Everything you need to know about High-Value Datasets (HVDs) – Part 2: European Commission’s study on possible themes for extensions

In “Everything you need to know about HVDs: Part 1 – FAQs” we discussed the existing 6 thematic categories (Geospatial, Earth observation and environment, Meteorological, Statistics, Companies and Company ownership, Mobility) that the European Commission (EC) published. Public sector bodies (PSBs) are required to make datasets in these categories available by June 2024. Additionally, we mentioned that, under Article 13(2) of the Open Data Directive, the thematic range could be expanded to incorporate new technical advancement and market development, which will allow HVDs to continue to provide valuable insights and support innovation in various sectors.

The EC recently published a comprehensive study on the possible themes for the extensions of high-value datasets.

European Commission, Directorate-General for Communications Networks, Content and Technology, Identification of data themes for the extensions of public sector High-Value Datasets – Final study, Publications Office of the European Union, 2023, https://data.europa.eu/doi/10.2759/739414

PSBs and agencies should consider the study’s findings to identify potential HVDs from the start. This article summarises the study to keep you informed of potential changes in regulations.

What's the purpose of this study?

The purpose of the study is to identify additional thematic categories of HVDs beyond the list of Annex I of Directive (EU) 2019/1024 and support the European Commission in progressively expanding the list of HVD themes. Building upon previous work, which led to the identification of the existing HVDs list, this study identified and analysed new HVD themes and related high-value datasets, assessing their potential benefits.

How were the new themes chosen?

The study team undertook the following main activities:

  1. Shortlisting Data Themes: The team conducted a comprehensive shortlisting exercise to identify several data themes that had the potential to be considered as additional HVD themes. This involved a combination of desk research and stakeholder consultations through three workshops and a survey. Each data theme was assessed against the following specific criteria to determine its eligibility as a new HVD:

i) Existence (Does the data actually exist?);
ii) Availability (Is it made publicly available by public sector bodies?);
iii) Accessibility (Is it free of charge?);
iv) Reusability (Can it be downloaded in a reusable format?).

Furthermore, the study team examined the regulatory ecosystem surrounding each data theme. They analysed the legal framework and policy initiatives related to data collection harmonisation and enhanced data sharing, especially considering the creation of Common European Data Spaces.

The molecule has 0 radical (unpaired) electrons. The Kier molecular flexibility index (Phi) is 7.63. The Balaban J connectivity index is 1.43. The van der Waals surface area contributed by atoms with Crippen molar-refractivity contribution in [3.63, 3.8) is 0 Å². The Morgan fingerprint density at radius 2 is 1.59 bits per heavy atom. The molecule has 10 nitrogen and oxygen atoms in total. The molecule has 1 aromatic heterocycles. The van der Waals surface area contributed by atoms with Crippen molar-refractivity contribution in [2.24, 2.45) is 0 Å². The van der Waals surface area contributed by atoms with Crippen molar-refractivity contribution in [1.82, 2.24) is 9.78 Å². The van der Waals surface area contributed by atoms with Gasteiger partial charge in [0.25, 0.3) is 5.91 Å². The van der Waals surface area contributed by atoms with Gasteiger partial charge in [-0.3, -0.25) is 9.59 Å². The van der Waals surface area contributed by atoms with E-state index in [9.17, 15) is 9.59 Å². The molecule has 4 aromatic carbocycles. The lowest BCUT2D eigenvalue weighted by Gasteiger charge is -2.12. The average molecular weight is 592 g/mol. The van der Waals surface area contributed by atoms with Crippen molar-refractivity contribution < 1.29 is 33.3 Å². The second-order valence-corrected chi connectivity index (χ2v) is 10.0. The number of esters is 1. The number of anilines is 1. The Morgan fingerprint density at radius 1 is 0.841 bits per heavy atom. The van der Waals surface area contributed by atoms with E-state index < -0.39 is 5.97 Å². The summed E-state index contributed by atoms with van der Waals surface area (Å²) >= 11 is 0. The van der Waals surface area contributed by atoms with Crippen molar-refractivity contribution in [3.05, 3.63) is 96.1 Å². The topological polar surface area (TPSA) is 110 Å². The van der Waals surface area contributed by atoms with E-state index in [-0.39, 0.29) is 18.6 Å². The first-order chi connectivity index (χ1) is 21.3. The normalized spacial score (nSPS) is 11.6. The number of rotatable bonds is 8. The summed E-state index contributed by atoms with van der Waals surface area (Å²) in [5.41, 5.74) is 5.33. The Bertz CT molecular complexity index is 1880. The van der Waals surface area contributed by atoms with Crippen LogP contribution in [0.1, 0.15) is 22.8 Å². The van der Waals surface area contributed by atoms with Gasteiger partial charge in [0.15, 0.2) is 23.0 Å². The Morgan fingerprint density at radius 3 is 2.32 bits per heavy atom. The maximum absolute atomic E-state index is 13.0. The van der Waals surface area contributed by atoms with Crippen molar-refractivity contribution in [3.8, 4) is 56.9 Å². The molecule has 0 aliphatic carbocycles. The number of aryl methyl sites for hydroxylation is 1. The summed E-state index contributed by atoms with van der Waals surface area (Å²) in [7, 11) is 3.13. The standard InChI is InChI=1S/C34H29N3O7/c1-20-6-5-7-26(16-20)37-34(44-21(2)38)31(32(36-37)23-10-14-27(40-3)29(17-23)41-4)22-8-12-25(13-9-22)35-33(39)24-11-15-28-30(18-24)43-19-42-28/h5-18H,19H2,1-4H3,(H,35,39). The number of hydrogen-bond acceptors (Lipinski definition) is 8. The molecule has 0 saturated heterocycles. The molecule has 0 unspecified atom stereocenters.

The picture below shows the approach adopted for shortlisting new potential HVD themes:Themes shortlisting process

  1. Identification of Policy Intervention Scenarios: Different scenarios of policy intervention were identified for the inclusion of the new potential data themes into the EC list of HVDs.
  2. Estimation of Net Present Value (NPV): The team estimated the net present value related to data provision according to specific criteria across the new potential HVD themes. This activity involved:

i) Conducting a cost-benefit analysis that covered all actors and the broader economy.
ii) Assessing the impact on large digital platforms, as well as small and medium-sized enterprises.

Which are the new data themes?

After a progressive refinement of the potential list of HVD categories, the study team selected the following themes to be considered as new HVDs: Climate Loss, Government and Public Sector, Health, Justice and Legal, Language, Energy, and Financial.

New potential themes

These themes were chosen based on their alignment with the eligibility criteria and their potential to provide valuable insights and benefits across various sectors.

What are the policy options and benefits of the new themes?

Based on well-established methodologies for assessing data accessibility and availability, the study team developed policy options centred around the concept of open data maturity. This concept is based on two primary dimensions – Openness and Coverage and considers the following criteria: